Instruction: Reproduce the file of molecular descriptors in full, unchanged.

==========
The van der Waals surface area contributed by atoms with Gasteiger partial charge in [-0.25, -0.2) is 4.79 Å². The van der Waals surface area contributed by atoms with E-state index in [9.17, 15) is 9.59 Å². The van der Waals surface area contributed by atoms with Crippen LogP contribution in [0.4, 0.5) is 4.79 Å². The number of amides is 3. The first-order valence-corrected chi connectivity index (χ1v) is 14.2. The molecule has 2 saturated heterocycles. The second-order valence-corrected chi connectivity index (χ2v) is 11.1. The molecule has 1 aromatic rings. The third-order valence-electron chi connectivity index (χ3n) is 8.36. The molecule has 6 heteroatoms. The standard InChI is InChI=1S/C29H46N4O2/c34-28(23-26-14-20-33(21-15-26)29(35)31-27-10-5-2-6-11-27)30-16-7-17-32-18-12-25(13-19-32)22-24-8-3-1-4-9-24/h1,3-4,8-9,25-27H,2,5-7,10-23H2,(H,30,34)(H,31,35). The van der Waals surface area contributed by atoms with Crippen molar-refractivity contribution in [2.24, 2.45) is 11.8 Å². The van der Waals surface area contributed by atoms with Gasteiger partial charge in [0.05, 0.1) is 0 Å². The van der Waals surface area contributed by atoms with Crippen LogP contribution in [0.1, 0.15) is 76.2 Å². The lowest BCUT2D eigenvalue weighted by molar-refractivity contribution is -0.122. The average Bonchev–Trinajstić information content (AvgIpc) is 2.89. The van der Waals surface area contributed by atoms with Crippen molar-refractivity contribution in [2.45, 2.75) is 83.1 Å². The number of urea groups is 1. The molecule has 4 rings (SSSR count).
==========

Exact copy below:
The van der Waals surface area contributed by atoms with Gasteiger partial charge in [-0.25, -0.2) is 4.79 Å². The van der Waals surface area contributed by atoms with E-state index in [9.17, 15) is 9.59 Å². The van der Waals surface area contributed by atoms with Crippen LogP contribution in [0.4, 0.5) is 4.79 Å². The number of amides is 3. The first-order valence-corrected chi connectivity index (χ1v) is 14.2. The molecule has 2 saturated heterocycles. The second-order valence-corrected chi connectivity index (χ2v) is 11.1. The molecule has 1 aromatic rings. The third-order valence-electron chi connectivity index (χ3n) is 8.36. The molecule has 6 heteroatoms. The standard InChI is InChI=1S/C29H46N4O2/c34-28(23-26-14-20-33(21-15-26)29(35)31-27-10-5-2-6-11-27)30-16-7-17-32-18-12-25(13-19-32)22-24-8-3-1-4-9-24/h1,3-4,8-9,25-27H,2,5-7,10-23H2,(H,30,34)(H,31,35). The van der Waals surface area contributed by atoms with Crippen molar-refractivity contribution in [2.24, 2.45) is 11.8 Å². The van der Waals surface area contributed by atoms with Gasteiger partial charge in [0.05, 0.1) is 0 Å². The van der Waals surface area contributed by atoms with Crippen LogP contribution in [0.1, 0.15) is 76.2 Å². The lowest BCUT2D eigenvalue weighted by molar-refractivity contribution is -0.122. The average Bonchev–Trinajstić information content (AvgIpc) is 2.89. The van der Waals surface area contributed by atoms with Crippen molar-refractivity contribution in [2.45, 2.75) is 83.1 Å². The number of urea groups is 1. The molecule has 4 rings (SSSR count).